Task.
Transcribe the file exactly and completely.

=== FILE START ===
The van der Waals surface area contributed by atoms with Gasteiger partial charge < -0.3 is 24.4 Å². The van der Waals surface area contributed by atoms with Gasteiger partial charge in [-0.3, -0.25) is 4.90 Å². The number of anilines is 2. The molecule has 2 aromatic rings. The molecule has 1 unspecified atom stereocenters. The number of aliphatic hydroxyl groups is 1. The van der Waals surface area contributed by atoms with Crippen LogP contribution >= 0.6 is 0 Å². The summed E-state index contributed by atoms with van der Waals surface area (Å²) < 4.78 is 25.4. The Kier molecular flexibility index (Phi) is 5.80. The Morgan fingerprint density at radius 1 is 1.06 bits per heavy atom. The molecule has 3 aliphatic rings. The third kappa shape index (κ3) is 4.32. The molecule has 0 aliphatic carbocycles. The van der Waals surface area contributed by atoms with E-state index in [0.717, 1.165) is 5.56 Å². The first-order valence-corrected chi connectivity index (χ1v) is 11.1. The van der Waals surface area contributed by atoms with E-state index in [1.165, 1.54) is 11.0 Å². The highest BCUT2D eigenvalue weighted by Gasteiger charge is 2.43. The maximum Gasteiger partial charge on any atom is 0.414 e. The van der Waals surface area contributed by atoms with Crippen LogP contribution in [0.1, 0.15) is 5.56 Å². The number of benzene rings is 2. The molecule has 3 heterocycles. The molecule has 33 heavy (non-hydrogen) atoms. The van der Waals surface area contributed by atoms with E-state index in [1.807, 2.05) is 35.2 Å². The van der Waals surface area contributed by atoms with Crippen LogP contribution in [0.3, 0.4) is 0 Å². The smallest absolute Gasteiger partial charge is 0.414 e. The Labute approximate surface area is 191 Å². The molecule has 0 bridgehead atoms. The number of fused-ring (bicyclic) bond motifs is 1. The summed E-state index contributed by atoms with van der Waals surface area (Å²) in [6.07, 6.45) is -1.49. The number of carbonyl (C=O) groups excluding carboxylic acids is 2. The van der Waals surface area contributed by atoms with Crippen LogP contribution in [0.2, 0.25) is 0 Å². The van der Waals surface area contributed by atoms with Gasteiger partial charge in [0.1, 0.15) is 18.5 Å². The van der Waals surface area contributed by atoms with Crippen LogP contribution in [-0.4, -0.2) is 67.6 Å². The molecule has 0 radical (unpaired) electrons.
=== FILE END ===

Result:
The van der Waals surface area contributed by atoms with Gasteiger partial charge < -0.3 is 24.4 Å². The van der Waals surface area contributed by atoms with Gasteiger partial charge in [-0.3, -0.25) is 4.90 Å². The number of anilines is 2. The molecule has 2 aromatic rings. The molecule has 1 unspecified atom stereocenters. The number of aliphatic hydroxyl groups is 1. The van der Waals surface area contributed by atoms with Crippen LogP contribution >= 0.6 is 0 Å². The summed E-state index contributed by atoms with van der Waals surface area (Å²) < 4.78 is 25.4. The Kier molecular flexibility index (Phi) is 5.80. The Morgan fingerprint density at radius 1 is 1.06 bits per heavy atom. The molecule has 3 aliphatic rings. The third kappa shape index (κ3) is 4.32. The molecule has 0 aliphatic carbocycles. The van der Waals surface area contributed by atoms with E-state index in [0.717, 1.165) is 5.56 Å². The first-order valence-corrected chi connectivity index (χ1v) is 11.1. The van der Waals surface area contributed by atoms with E-state index in [1.165, 1.54) is 11.0 Å². The highest BCUT2D eigenvalue weighted by Gasteiger charge is 2.43. The maximum Gasteiger partial charge on any atom is 0.414 e. The van der Waals surface area contributed by atoms with Crippen LogP contribution in [0.1, 0.15) is 5.56 Å². The number of benzene rings is 2. The molecule has 3 heterocycles. The molecule has 33 heavy (non-hydrogen) atoms. The van der Waals surface area contributed by atoms with E-state index in [1.807, 2.05) is 35.2 Å². The van der Waals surface area contributed by atoms with Crippen LogP contribution in [0.3, 0.4) is 0 Å². The smallest absolute Gasteiger partial charge is 0.414 e. The Labute approximate surface area is 191 Å². The molecule has 0 bridgehead atoms. The number of fused-ring (bicyclic) bond motifs is 1. The summed E-state index contributed by atoms with van der Waals surface area (Å²) in [6.07, 6.45) is -1.49. The number of carbonyl (C=O) groups excluding carboxylic acids is 2. The van der Waals surface area contributed by atoms with Crippen LogP contribution in [0.2, 0.25) is 0 Å². The van der Waals surface area contributed by atoms with Gasteiger partial charge in [0.1, 0.15) is 18.5 Å². The van der Waals surface area contributed by atoms with Crippen LogP contribution in [-0.4, -0.2) is 67.6 Å². The molecule has 0 radical (unpaired) electrons.